• More than half of the respondents worldwide (56%) and less than half in Australia (47%) think better about Russia as a country for hosting the World Cup.
  • Nevertheless, three out of ten respondents globally (28%) and in Australia (31%) think that their national team should boycott the World Cup in Russia. 

Trust in FIFA is moderate and varies heavily from country to country

Globally, six in ten people (60%) trust FIFA to always do the best in the interest of football and its spectators, with Australians being among the less positive nations at 50%. Great Britain (32%) were the least likely to trust FIFA.

However, less than half of those interviewed (46%) think that the preparations towards the World Cup have been free from corruption. Again, Australians (36%) were among the more negative nations Great Britain (20%) were least likely to believe this.

Furthermore, three quarters (75%) consider that the World Cup nowadays is more concerned with corporate sponsorship than individual sportsmanship. Once again, Australians (79%) were among the more negative nations, with Serbia (90%) the most negative.

Russian hosts show little interest in football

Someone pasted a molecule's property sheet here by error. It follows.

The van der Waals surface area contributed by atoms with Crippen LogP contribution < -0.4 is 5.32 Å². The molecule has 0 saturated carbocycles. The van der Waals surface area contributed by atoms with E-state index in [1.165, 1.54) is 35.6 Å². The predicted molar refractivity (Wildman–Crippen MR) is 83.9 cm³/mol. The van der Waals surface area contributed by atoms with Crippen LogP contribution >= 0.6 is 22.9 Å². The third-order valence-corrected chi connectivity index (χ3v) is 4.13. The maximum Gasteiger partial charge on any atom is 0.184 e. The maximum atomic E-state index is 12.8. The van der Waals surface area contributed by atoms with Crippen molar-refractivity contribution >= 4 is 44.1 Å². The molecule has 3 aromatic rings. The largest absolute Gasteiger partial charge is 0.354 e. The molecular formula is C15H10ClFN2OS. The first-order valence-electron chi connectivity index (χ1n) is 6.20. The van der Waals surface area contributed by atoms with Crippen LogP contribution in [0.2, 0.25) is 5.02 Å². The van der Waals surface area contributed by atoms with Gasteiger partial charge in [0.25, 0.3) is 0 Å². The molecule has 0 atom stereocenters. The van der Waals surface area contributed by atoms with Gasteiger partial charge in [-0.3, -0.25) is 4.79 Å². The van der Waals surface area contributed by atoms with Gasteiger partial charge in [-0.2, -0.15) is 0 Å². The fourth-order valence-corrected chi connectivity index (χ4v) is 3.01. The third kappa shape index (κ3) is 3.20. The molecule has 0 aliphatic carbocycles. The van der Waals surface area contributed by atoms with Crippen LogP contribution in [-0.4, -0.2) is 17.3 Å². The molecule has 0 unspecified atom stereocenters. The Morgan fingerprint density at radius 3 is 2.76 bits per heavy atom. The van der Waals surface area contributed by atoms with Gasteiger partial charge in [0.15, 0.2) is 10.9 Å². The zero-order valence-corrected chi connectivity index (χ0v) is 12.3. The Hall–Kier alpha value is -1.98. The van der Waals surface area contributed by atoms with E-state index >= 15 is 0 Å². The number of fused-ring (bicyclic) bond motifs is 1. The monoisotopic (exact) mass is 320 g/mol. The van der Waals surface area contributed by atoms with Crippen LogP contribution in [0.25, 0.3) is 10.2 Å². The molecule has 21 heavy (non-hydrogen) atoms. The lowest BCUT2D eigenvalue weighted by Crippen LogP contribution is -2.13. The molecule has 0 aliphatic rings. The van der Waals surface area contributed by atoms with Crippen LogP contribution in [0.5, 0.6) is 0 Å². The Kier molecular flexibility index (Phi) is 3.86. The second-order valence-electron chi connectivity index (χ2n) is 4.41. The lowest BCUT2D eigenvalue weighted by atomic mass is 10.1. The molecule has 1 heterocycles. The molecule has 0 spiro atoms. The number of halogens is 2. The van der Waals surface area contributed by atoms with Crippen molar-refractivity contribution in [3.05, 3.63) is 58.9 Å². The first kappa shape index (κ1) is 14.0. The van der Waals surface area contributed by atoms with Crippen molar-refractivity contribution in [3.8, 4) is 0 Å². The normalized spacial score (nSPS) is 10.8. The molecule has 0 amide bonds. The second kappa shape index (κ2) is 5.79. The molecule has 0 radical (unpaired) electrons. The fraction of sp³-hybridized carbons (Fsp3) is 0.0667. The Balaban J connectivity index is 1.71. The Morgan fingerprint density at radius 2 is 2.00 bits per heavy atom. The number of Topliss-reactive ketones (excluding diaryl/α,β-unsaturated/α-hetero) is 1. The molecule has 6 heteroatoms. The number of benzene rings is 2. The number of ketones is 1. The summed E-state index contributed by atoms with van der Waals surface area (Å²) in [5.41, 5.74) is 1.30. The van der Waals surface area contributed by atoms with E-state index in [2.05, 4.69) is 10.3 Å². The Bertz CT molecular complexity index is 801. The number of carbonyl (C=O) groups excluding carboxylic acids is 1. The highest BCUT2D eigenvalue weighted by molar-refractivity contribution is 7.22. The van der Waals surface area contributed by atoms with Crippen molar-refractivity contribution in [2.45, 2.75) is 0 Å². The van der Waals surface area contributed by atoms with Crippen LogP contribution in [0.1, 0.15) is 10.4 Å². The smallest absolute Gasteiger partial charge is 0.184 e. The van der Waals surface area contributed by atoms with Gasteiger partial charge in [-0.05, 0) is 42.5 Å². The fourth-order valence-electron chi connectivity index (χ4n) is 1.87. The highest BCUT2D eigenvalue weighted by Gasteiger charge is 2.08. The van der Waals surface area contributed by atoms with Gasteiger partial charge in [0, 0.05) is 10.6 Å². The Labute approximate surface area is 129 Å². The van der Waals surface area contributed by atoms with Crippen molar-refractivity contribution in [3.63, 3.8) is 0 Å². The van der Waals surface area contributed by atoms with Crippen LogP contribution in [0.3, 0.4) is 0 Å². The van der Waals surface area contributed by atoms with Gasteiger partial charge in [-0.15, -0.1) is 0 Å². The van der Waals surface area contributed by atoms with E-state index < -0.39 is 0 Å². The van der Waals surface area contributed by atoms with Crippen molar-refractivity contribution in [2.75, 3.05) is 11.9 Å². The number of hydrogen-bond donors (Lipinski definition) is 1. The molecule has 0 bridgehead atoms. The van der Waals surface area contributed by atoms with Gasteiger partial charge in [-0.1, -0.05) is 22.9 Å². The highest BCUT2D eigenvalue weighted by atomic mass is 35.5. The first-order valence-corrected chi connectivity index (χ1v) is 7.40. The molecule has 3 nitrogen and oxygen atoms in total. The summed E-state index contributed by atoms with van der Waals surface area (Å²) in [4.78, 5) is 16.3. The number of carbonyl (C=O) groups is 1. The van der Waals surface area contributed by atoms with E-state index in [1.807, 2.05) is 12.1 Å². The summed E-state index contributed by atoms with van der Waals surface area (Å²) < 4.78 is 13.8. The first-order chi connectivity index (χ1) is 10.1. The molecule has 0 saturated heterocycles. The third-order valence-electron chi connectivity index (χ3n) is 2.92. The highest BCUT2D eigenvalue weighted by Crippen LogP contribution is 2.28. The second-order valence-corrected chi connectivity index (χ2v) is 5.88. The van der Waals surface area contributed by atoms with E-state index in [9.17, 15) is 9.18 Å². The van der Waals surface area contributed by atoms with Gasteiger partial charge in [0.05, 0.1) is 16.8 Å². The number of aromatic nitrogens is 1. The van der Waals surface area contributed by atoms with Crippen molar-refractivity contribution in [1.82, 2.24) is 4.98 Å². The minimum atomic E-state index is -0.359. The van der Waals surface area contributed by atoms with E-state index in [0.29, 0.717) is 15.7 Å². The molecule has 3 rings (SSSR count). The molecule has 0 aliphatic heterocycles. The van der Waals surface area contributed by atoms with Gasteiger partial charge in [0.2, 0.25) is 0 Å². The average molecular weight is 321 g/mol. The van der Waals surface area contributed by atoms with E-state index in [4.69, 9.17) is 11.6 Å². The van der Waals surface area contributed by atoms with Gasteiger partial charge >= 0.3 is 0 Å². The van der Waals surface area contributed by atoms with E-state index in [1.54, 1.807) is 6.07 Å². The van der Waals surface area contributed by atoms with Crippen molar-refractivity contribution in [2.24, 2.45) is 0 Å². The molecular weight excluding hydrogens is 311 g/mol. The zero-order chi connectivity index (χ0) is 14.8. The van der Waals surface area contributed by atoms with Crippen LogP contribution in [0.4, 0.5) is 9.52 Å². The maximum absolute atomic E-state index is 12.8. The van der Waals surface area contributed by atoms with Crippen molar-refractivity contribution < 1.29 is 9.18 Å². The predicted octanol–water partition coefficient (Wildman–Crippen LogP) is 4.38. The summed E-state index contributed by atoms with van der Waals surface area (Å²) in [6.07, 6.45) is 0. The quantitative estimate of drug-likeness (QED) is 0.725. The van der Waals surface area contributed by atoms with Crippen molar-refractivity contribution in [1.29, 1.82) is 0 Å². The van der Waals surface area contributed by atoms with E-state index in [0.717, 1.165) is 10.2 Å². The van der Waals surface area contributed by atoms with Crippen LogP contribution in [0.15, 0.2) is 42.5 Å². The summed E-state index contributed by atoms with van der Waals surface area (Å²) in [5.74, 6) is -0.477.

Interestingly, Russians show the least interest in football (soccer): less than one out of ten Russians (9%) consider themselves to be passionate football (soccer) followers. Moreover, 20% consider themselves followers who watch their favourite team and national team, one third of the Russian population (35 %) state that they watch games only occasionally while 36 % suggest that they do not follow football (soccer) at all.

In Australia, 15% of our respondents considered themselves passionate soccer followers, 24% followers, 31% occasional watchers and 30% don’t follow or watch soccer.

Football as a social experience

A vast majority of viewers will watch the 2018 World Cup in good company. Worldwide, more than eight in ten people (84 %) who intend to follow the tournament will probably or definitely watch the games with relatives and/or friends.  In Australia it was 80% of respondents.

Furthermore, every second viewer (49%) expects to follow the World Cup with work colleagues, with only 42% of Australian respondents expect to do so.

Almost half of all respondents globally (48%) and in Australia (47%) who are aware of the FIFA World Cup expect to see part of the event in a bar or restaurant.

Television sets are the most popular media devices to watch the Football World Cup